Allow users to manage and revoke access to multiple login sessions across devices.
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Last update: 2022-05-10 10:06:05 UTC
Allow members to manage and revoke access to multiple login sessions across devices.
The module introduces a new database record type:
On first login, it creates a new record of this type, recording the IP and User-Agent,
and associates it with the member (via
The record identifier is stored in the PHP session, so it can be retrieved on subsequent requests.
On each request, a middleware (
LoginSessionMiddleware) checks if the current
PHP session is pointing to a valid
If a valid record is found, it will update the
Otherwise, it will force a logout, destroying the PHP session.
A periodic process (
GarbageCollectionService) cleans up expired
Due to the way PHP sessions operate, it can not expire those sessions as well.
The PHP sessions will be invalidated on next request through
unless they expire independently beforehand (through PHP's own session expiry logic).
Silverstripe allows persisting login state via a "Keep me signed in" feature.
RememberLoginHash records have their own expiry date.
This module associates them to
and ensures their expiry is consistent with the new session behaviour
(see "Configuration" below for details).
LoginSession tracks the IP address and user agent making the requests
in order to make different sessions easier to identify in the user interface.
It does not use changes to this metadata to invalidate sessions.
Logged in users have the ability to see their own active sessions across all devices and browsers where they have logged in, and can choose to log out any of those sessions.
Administrators can revoke all active sessions for all users by triggering the
task either in the browser or via the CLI. Note that this will also revoke the session
of the user activating the task, so if this is triggered via the browser, that user
will need to log back in to perform further actions.
The module should work independently of the storage mechanism used for PHP sessions (file-based sticky sessions, file-based sessions on a shared filesystem, silverstripe/dynamodb, silverstripe/hybridsessions).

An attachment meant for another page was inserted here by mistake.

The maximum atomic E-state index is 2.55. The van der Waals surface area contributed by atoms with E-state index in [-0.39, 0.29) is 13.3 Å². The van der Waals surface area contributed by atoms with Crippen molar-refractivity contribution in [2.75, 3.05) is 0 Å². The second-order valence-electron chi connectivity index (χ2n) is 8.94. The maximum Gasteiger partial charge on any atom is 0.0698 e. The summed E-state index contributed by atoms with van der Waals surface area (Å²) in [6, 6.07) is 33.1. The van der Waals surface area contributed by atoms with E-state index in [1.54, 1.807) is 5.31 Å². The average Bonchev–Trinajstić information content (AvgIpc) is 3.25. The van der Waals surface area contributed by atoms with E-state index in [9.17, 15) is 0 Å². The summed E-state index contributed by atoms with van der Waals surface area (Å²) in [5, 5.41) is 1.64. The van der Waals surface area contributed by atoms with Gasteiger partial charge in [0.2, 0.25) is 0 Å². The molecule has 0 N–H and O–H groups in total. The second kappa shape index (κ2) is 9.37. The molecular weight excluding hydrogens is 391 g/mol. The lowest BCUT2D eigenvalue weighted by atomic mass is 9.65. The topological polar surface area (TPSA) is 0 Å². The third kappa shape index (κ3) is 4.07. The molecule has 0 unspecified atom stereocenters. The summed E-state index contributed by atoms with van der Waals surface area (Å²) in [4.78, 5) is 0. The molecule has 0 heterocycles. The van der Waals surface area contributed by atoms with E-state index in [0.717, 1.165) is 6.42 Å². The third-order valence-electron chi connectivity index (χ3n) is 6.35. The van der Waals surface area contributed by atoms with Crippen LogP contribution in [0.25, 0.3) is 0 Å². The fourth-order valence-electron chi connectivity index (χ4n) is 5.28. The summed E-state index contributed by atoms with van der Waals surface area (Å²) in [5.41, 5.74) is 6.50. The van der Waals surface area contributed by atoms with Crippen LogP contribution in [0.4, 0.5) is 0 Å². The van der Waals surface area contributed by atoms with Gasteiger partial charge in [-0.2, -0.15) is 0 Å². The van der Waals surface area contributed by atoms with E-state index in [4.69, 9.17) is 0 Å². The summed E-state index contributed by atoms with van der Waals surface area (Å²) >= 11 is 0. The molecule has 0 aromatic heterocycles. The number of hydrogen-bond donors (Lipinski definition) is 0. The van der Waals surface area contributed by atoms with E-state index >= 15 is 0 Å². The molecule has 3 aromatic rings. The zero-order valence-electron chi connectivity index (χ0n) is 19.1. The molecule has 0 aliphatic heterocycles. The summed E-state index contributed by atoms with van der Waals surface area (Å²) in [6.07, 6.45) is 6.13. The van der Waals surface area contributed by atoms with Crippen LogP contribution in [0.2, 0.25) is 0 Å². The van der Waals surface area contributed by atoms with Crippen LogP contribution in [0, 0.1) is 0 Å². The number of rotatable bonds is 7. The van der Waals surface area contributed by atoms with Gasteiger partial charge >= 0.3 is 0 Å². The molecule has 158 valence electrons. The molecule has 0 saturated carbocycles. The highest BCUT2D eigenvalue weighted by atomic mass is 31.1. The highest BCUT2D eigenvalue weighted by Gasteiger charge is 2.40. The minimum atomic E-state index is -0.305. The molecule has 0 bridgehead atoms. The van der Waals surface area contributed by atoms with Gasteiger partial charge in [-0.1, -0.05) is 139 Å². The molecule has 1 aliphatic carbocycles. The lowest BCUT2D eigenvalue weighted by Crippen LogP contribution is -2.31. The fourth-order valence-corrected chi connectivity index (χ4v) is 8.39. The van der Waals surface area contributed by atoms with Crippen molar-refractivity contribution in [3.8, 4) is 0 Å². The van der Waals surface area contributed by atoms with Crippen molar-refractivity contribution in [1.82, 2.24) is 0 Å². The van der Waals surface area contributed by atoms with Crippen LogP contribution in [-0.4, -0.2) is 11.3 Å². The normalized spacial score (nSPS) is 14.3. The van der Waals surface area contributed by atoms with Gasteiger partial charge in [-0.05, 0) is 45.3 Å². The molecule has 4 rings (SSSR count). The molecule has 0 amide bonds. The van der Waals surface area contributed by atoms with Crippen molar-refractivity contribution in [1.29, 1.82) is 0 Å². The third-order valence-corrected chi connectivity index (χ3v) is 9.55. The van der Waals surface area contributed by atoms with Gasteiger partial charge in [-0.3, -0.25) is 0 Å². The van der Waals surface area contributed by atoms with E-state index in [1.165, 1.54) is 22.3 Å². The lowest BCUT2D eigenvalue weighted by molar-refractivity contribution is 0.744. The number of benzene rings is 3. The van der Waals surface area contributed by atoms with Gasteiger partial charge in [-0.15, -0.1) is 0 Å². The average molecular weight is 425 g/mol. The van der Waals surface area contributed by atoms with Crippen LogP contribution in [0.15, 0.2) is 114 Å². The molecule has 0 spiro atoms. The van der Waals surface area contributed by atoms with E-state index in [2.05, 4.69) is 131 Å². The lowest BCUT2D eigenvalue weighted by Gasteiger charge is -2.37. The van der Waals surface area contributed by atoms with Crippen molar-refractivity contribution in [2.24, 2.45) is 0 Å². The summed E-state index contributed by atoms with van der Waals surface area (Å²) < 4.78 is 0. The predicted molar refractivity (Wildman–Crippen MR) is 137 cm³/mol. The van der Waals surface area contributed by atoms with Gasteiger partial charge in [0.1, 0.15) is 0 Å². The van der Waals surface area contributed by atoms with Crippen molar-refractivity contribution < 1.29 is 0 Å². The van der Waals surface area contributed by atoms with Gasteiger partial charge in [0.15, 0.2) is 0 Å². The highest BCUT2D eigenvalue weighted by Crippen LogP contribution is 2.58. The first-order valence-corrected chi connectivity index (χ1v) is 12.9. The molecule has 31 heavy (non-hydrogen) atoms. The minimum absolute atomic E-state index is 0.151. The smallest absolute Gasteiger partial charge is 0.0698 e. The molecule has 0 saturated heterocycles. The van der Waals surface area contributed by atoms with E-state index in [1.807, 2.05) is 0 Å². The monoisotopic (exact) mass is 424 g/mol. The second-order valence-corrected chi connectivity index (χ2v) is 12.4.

It is also compatible with the Silverstripe MFA module suite.
- Every request with a logged-in member causes a database write (updating
LoginSession), potentially affecting performance
- Restoring a database from an older snapshot will invalidate current sessions.
- PHP sessions can become out of sync with
LoginSessionobjects. Both can exist beyond their expiry date. This is not an issue in practice since the association between the two is checked on each session-based request (through
Session-manager provides an explicit way to terminate individual sessions and their attached "Keep me signed in" tokens. So this module sets
To restore the old behaviour with session manager installed, add the following YML config to your project:
--- Name: myproject-rememberloginhash After: - '#session-manager-rememberloginhash' --- SilverStripe\Security\RememberLoginHash: logout_across_devices: true
Please note, this configuration only removes "remember me" tokens on logout, it does not terminate active sessions across devices on logout.
Read Saved User Logins to learn how to configure the "Keep me signed in" feature for your members.
Non-persisted login sessions (those where the member hasn’t ticked "Keep me signed in") should expire after a period of inactivity, so that they’re removed from the list of active sessions even if the member closes their browser without completing the “log out” action. The length of time before expiry matches the
SilverStripe\Control\Session.timeout value if one is set, otherwise falling back to a default of one hour. This default can be changed via the following config setting:
SilverStripe\SessionManager\Models\LoginSession: default_session_lifetime: 3600 # Default value: 1 hour in seconds
Note that if the member’s session expires before this timeout (e.g. a short
session.gc_maxlifetime PHP ini setting), they will still be logged out. There will just be an extra session shown in the list of active sessions, even though no one can access it.
Expired sessions need to be cleaned up periodically to avoid bloating the database. There are two methods available to manage this:
If you have the
symbiote/silverstripe-queuedjobs module installed and configured, garbage collection will run automatically every 1 day via
GarbageCollectionJob, and no further action is required. This job will be automatically created if it does not exist on dev/build.
Alternatively, you can create a system cron entry to run the
LoginSessionGarbageCollectionTask directly on a regular cadence:
`*/5 * * * * /path/to/webroot/vendor/bin/sake dev/tasks/LoginSessionGarbageCollectionTask